Tuesday, December 21, 2010
Our government is the captive of the wealthy. Such is their power, so complete the government’s servitude, that it is by many not even seen for the prisoner it is. The people are blinded to the evidence, though this captivity is the cause of their distress.
The elections, as they have proceeded, did not change this. Hidden money has flowed into the coffers of the candidates, cementing the hold the wealthy and influential have over them. The candidates did not speak to it. Our elected officials do not speak of it. The Congress is now seeded with the lackeys of the wealthy, who do as they are told. It will get worse for the people. Our government, no longer a government of the people, will remain the captive of the wealthy.
As their captive, our government does their bidding:
It allows the manipulation and degradation of its money, forcing the people into debt, and servitude to the wealthy.
It lowers the taxes of the wealthy, and the taxes of their corporations. At the same time, it borrows from them, and accumulates a ruinous debt, an unseen burden on the people, to the great gain of the wealthy.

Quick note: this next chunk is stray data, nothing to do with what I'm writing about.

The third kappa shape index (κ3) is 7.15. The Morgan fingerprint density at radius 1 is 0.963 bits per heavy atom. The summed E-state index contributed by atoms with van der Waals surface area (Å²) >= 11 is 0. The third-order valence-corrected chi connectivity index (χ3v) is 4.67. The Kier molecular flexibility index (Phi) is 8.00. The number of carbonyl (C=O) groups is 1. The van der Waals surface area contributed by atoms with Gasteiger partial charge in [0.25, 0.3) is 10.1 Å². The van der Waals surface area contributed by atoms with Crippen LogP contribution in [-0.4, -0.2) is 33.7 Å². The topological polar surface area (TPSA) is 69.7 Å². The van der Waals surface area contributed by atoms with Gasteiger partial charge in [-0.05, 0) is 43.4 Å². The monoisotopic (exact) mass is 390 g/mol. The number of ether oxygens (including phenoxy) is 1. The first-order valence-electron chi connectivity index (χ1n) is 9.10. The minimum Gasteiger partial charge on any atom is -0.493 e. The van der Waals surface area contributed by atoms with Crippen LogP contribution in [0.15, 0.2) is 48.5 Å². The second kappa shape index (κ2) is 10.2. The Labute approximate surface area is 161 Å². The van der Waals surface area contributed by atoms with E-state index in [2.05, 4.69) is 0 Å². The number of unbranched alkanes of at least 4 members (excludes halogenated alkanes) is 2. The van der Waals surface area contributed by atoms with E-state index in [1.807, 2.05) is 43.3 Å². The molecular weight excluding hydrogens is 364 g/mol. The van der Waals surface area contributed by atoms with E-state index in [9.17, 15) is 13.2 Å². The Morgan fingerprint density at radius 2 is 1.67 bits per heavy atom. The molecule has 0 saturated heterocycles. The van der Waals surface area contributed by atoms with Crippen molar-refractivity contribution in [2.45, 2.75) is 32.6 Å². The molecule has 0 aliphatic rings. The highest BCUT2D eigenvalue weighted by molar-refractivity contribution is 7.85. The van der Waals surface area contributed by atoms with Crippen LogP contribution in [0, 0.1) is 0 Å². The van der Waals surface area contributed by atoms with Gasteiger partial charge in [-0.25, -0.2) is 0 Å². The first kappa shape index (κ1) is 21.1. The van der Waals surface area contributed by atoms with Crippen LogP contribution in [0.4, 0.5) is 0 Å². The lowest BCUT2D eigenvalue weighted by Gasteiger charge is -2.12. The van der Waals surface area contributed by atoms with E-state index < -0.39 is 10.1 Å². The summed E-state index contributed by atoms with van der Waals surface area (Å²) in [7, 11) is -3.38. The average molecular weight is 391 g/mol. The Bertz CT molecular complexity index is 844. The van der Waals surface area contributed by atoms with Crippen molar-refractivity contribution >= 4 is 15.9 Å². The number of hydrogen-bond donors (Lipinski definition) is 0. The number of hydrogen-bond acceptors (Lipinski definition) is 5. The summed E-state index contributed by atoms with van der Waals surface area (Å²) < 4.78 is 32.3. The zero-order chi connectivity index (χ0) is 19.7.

It reduces its regulation of the activities of the wealthy, allowing them to exploit the people.
It rescues the corporations of the wealthy when they squander their assets. It places the burden of these debts upon the backs of the people.
It subsidizes their corporations when they cannot compete on their own, and guarantees their profits.
It defends and subsidizes an inefficient and inadequate system of healthcare, one increasingly ruinous to the people, and immensely profitable to the wealthy.
It neglects the assets of the people, and allows them to crumble. It refuses to capitalize and invest in the people's future.
It allows its educational system to deteriorate, that the people may be more easily manipulated and restrained.
It refuses to effectively defend the nation’s borders against unfair trade, and illegal immigration, driving down the wages of the people, and for the profit of the wealthy.
It sells the property of the people to the wealthy, at less than its true value.
It buys things from the wealthy at exorbitant prices.
It allows and encourages the destruction of the nation’s natural resources, to the profit of the wealthy.
It prosecutes an undeclared war in a distant country, squandering the people’s assets, and thousands of the people’s lives, as well as the lives of innocents. A war from which the wealthy derive unjust profit.
It raises the specter of Terror against the people, where little is seen. It makes enemies in distant places, to the profit of the wealthy.
It enforces laws that are harsh against the people, yet excuses the wealthy.